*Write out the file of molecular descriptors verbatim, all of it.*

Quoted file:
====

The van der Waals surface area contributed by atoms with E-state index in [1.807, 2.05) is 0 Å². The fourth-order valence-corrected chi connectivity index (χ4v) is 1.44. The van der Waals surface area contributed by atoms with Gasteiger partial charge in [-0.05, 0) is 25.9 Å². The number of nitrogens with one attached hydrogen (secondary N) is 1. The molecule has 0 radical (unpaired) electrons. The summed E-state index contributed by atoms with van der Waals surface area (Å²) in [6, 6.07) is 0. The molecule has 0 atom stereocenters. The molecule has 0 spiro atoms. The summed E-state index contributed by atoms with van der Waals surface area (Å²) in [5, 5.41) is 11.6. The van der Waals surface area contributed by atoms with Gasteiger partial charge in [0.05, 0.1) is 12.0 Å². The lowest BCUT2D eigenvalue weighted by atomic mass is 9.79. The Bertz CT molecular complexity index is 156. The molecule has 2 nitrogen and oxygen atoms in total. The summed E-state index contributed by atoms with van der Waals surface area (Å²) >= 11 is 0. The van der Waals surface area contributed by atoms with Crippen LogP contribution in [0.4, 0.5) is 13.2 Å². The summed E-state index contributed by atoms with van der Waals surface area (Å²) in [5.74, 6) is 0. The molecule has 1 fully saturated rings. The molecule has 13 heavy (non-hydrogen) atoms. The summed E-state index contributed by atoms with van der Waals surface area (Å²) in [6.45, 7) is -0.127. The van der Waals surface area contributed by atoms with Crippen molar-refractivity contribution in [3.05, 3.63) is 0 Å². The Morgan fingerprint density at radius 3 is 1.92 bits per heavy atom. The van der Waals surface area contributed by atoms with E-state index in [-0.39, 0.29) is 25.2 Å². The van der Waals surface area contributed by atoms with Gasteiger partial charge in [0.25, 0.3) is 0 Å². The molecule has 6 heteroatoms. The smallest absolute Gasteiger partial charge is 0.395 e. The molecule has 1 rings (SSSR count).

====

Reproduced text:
The van der Waals surface area contributed by atoms with E-state index in [1.807, 2.05) is 0 Å². The fourth-order valence-corrected chi connectivity index (χ4v) is 1.44. The van der Waals surface area contributed by atoms with Gasteiger partial charge in [-0.05, 0) is 25.9 Å². The number of nitrogens with one attached hydrogen (secondary N) is 1. The molecule has 0 radical (unpaired) electrons. The summed E-state index contributed by atoms with van der Waals surface area (Å²) in [6, 6.07) is 0. The molecule has 0 atom stereocenters. The molecule has 0 spiro atoms. The summed E-state index contributed by atoms with van der Waals surface area (Å²) in [5, 5.41) is 11.6. The van der Waals surface area contributed by atoms with Gasteiger partial charge in [0.05, 0.1) is 12.0 Å². The lowest BCUT2D eigenvalue weighted by atomic mass is 9.79. The Bertz CT molecular complexity index is 156. The molecule has 2 nitrogen and oxygen atoms in total. The summed E-state index contributed by atoms with van der Waals surface area (Å²) >= 11 is 0. The van der Waals surface area contributed by atoms with Crippen LogP contribution in [0.4, 0.5) is 13.2 Å². The summed E-state index contributed by atoms with van der Waals surface area (Å²) in [5.74, 6) is 0. The molecule has 1 fully saturated rings. The molecule has 13 heavy (non-hydrogen) atoms. The summed E-state index contributed by atoms with van der Waals surface area (Å²) in [6.45, 7) is -0.127. The van der Waals surface area contributed by atoms with Crippen molar-refractivity contribution in [3.05, 3.63) is 0 Å². The Morgan fingerprint density at radius 3 is 1.92 bits per heavy atom. The van der Waals surface area contributed by atoms with E-state index in [-0.39, 0.29) is 25.2 Å². The van der Waals surface area contributed by atoms with Gasteiger partial charge in [0.25, 0.3) is 0 Å². The molecule has 6 heteroatoms. The smallest absolute Gasteiger partial charge is 0.395 e. The molecule has 1 rings (SSSR count).